Major projects in works at Cape Henlopen State Park
Ray Bivens, director of Delaware’s Division of Parks and Recreation, said this year’s state bond bill contains the most amount of money ever allocated for improvements to the state's park system. Cape Henlopen State Park is slated for significant improvements including a new park office building, modernization and expansion of the Biden Environmental Training Center, and construction of a connection to the Lewes wastewater treatment plant, along with funding for a master plan for a new fishing pier.
The Biden Center is named in honor of our sitting president of the United States who, as a U.S. senator, was instrumental in having military lands in the park turned over to the state of Delaware. Bivens said the overnight environmental education center is the best training facility that the Division of Parks has. “We have plans to expand the facility, modernize it and make it available for overnight groups, though not for the general public.”
The Biden Center is an outgrowth of a World War II Fort Miles bunker complex and up until the 1980s served as a U.S.Navy facility. It was turned over to the State of Delaware after its decommissioning.
The existing Cape Henlopen State Park office is antiquated and small, and it will be replaced. Also antiquated and in need of replacement is the park’s popular fishing pier. It was also once part of the U.S. Army's Fort Miles complex and its operations related to placement of defensive mines in the mouth of Delaware Bay during World War II.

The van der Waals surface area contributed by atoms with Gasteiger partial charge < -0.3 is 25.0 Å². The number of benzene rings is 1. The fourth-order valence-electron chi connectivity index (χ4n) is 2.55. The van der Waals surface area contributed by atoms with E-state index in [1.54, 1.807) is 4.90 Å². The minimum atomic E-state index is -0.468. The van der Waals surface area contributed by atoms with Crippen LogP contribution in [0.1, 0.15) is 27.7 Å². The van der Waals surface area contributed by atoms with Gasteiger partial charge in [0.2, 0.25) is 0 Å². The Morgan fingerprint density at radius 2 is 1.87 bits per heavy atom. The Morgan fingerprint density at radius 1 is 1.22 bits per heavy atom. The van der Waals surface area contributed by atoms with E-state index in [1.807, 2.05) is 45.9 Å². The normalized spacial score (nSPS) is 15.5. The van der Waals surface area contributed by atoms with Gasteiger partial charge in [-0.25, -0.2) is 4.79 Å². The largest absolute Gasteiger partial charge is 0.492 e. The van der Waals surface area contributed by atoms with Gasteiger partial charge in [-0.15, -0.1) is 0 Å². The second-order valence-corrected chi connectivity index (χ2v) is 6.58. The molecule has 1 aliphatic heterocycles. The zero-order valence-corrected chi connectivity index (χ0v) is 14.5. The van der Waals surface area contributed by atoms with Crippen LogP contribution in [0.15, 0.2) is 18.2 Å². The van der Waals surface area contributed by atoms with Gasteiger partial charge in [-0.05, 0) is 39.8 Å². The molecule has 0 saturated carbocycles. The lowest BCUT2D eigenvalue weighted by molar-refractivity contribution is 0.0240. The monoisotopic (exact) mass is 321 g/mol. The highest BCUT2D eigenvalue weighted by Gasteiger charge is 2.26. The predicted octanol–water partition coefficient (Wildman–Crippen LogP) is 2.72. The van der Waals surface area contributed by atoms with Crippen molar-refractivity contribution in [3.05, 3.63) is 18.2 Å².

The fishing pier needs immediate repairs to some of its pilings, but grander plans are in the conceptual stage. This year’s bond money includes funding for a master plan for an entirely new pier.
“There are thoughts that the pier should be extended to twice its present length to allow people to fish in deeper water,” said Bivens. He said construction of a new pier could be eligible for federal infrastructure funding.
One of the least glamorous but definitely necessary improvements to be funded with this year’s bond bill money is a connection for the park’s wastewater system to Lewes’ treatment facilities. Parts of the existing system date back to Fort Miles days and are inadequate. “It’s time for us to get out of the sewer business out there,” said Bivens.
In doing research about the history of Cape Henlopen State Park, established in 1964, Bivens found that one of the park’s earliest proponents shares his last name. “John A. Bivens was Delaware’s first state planning director as well as the first president of Delaware Tech,” said Bivens. "He led the effort to have the former Fort Miles lands turned over to Delaware for a state park after the fort was decommissioned. The federal General Services Administration was considering a plan which would have seen those lands subdivided into acre and half-acre lots for development. He and other state officials went to Washington, D.C., in 1963 to testify before a GSA subcommittee favoring its use as a state park instead. Fortunately, he was successful.”
Bivens isn’t sure that he and the early Cape Henlopen State Park hero are related, but he’s absolutely certain that they share the same values and love for Cape Henlopen.